When it comes to looking for love online, many of us are careful to guard our hearts – but we might be better placed guarding our data.
Several tech giants in the mobile app dating space have fallen victim to hackers and massive data breaches, exposing their users’ pictures, birthdays, conversations, and even locations to the world. As dating sites struggle to keep data private, is it time for a love lockdown?
Troubling Location Leaks
At a time when data breaches are certainly having their moment in the headlines, dating apps have refused to shy away from the spotlight for all the wrong reasons. In 2019 alone, four popular dating apps suffered major privacy problems, revealing perhaps the most troubling data of all: the precise locations of millions of users.
Cyber security firm Pen Test Partners revealed that Grindr, Romeo, Recon, and 3Fun all had major security issues, especially with regards to their users’ locations. Using information from all of these apps, security experts were able to create maps of user locations across the world by using algorithms based on longitude, latitude, and in some cases, altitude – thereby creating a three-point map of a user’s location.
In theory, this particular kind of breach could be used to impact over 10 million users globally, going beyond a simple privacy issue and into seriously dangerous territory; putting the apps’ user bases at risk.
Grindr, Recon, and Romeo, for instance, all cater to the LGBT+ community, and such a leak could easily spell real danger for users if they live in a country lacking in tolerance. Meanwhile, users in the USA could find themselves outed and jobless if they live in one of the many states that don’t have laws against discriminatory dismissal. Elsewhere, users living in Saudi Arabia or Uganda could see themselves persecuted, imprisoned, or even executed – further highlighting the importance of maintaining user privacy, and the responsibility these apps have to ensure this.
On the other side of the coin, 3Fun users who are concerned about their privacy have a lot more to worry about than just their location being leaked: the group dating app was accused of having the “worst security for any dating app we’ve ever seen,” by Pen Test Partners. The researchers found that 3Fun were storing dates of birth, sexual preferences, pictures, and chat data, with no encryption, password restriction, or other barrier to their 1.5 million user strong database.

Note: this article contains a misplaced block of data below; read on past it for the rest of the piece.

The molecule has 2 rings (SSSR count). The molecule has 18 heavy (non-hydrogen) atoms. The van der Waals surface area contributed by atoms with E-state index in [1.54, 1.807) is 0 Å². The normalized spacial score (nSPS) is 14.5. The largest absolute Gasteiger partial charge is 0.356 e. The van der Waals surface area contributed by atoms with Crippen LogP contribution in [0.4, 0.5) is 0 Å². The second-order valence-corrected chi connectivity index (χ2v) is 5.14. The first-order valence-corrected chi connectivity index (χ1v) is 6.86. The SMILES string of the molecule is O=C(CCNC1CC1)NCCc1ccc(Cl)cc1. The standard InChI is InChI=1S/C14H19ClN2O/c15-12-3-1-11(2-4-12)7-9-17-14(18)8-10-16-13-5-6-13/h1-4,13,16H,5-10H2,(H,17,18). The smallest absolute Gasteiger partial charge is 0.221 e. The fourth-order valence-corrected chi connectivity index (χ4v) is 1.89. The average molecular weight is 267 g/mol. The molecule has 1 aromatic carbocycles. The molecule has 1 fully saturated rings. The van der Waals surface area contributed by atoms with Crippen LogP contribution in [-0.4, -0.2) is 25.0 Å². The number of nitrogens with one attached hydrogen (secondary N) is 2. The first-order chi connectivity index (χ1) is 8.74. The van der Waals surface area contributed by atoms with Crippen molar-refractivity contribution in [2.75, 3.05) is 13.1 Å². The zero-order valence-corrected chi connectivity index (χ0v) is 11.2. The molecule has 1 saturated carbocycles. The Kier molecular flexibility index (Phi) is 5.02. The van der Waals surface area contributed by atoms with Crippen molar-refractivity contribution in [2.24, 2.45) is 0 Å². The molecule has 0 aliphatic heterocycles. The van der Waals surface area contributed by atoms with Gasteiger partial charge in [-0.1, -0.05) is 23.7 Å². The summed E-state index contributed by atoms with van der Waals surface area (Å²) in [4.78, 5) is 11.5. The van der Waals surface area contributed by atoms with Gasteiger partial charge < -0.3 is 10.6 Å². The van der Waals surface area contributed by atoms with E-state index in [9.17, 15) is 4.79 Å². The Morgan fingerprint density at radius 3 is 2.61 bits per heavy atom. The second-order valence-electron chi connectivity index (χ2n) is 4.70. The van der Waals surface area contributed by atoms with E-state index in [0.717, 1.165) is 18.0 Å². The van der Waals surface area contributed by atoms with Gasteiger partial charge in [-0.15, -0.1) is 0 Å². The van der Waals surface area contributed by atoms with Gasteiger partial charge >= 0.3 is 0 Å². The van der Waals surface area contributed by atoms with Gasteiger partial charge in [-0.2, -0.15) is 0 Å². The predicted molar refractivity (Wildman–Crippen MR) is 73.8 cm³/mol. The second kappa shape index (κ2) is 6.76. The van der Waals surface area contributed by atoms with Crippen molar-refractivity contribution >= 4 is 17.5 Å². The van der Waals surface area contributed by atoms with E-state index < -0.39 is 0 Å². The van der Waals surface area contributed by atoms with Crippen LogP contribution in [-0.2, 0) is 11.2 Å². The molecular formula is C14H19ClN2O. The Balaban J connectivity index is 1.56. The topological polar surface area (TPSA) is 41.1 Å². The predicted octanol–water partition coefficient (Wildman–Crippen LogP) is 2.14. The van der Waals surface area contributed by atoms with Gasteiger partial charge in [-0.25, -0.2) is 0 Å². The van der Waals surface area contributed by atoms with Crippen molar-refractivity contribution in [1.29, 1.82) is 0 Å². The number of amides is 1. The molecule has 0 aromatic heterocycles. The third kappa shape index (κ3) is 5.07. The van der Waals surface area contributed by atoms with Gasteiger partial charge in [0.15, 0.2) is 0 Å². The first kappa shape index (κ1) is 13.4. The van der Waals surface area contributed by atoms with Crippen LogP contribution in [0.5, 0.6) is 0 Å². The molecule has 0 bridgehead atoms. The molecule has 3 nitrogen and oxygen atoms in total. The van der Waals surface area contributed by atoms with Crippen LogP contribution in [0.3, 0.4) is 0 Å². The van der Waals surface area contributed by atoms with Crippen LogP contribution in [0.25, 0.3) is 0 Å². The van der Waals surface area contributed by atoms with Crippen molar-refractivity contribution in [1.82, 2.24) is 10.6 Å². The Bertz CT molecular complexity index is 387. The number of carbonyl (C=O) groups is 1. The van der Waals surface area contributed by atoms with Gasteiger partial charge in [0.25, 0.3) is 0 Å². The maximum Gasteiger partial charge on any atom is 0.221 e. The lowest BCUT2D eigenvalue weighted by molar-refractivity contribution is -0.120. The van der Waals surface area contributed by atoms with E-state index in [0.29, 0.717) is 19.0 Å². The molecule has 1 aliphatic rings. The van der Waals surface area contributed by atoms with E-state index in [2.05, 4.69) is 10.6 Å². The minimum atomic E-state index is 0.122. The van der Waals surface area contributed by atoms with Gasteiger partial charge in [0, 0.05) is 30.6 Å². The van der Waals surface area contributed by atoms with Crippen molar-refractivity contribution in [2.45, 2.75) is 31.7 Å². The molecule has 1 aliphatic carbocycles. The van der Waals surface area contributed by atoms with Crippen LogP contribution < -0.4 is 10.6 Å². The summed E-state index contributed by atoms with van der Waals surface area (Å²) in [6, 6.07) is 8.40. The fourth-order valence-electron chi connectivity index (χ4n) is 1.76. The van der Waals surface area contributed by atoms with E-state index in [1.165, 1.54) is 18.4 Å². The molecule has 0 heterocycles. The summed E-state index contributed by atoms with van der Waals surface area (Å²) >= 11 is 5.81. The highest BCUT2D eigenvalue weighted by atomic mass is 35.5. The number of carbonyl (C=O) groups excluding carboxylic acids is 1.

Unfortunately, it’s a common occurrence in the dating landscape. Gay dating app Jack’d was recently fined $240,000 for the same issue, when negligence around their security resulted in pictures and personal details being leaked – something they declined to inform their users about for a full year.
Jewish dating app JCrush also failed to adopt adequate security protocols, leaving their database of 200,000 people wide open without a password. This exposed their users’ name, gender, email address, IP address and geolocation, as well as their city, state and country, date of birth, sexual preferences, religious denomination and personal photos. To make matters worse, depending on how the user signed up to JCrush, the records would also reveal the user’s Facebook ID, which points directly to their Facebook profile, undermining personal security efforts.
What’s Love Got to Do with It?
Other niche apps such as CougarDating, ChristiansFinder, Mingler, Coffee Meets Bagel, FWB Dating, and more have recently been exposed as having soft data security protocols. The right-wing conservative dating app Donald Daters accidentally leaked its entire database of users on the day of its launch – and no, that’s not fake news.
In short, it’s become apparent that whilst some dating app users are getting lucky in love, their data is being left wide open for dubious parties to pick up. While dating apps are quick to promise privacy for their users, it seems they’re facing some real commitment issues when it comes to data security.
After courting controversy with these large data breaches, many of these apps and sites are (thankfully) working with cybersecurity experts on tightening up security. With the privacy – and in some cases, safety – of their audience at risk, it’s a relief to know the issue is being taken seriously.
Will it be enough to keep users signed up? We’ll have to see if it’s a case of renewed faith, or once bitten, twice shy. What we do know, is that these dating app data breaches demonstrate quite clearly that any organisation is at risk.
Eager to find out more about securing your users’ sensitive information? Feel free to get in touch with our team to talk things through.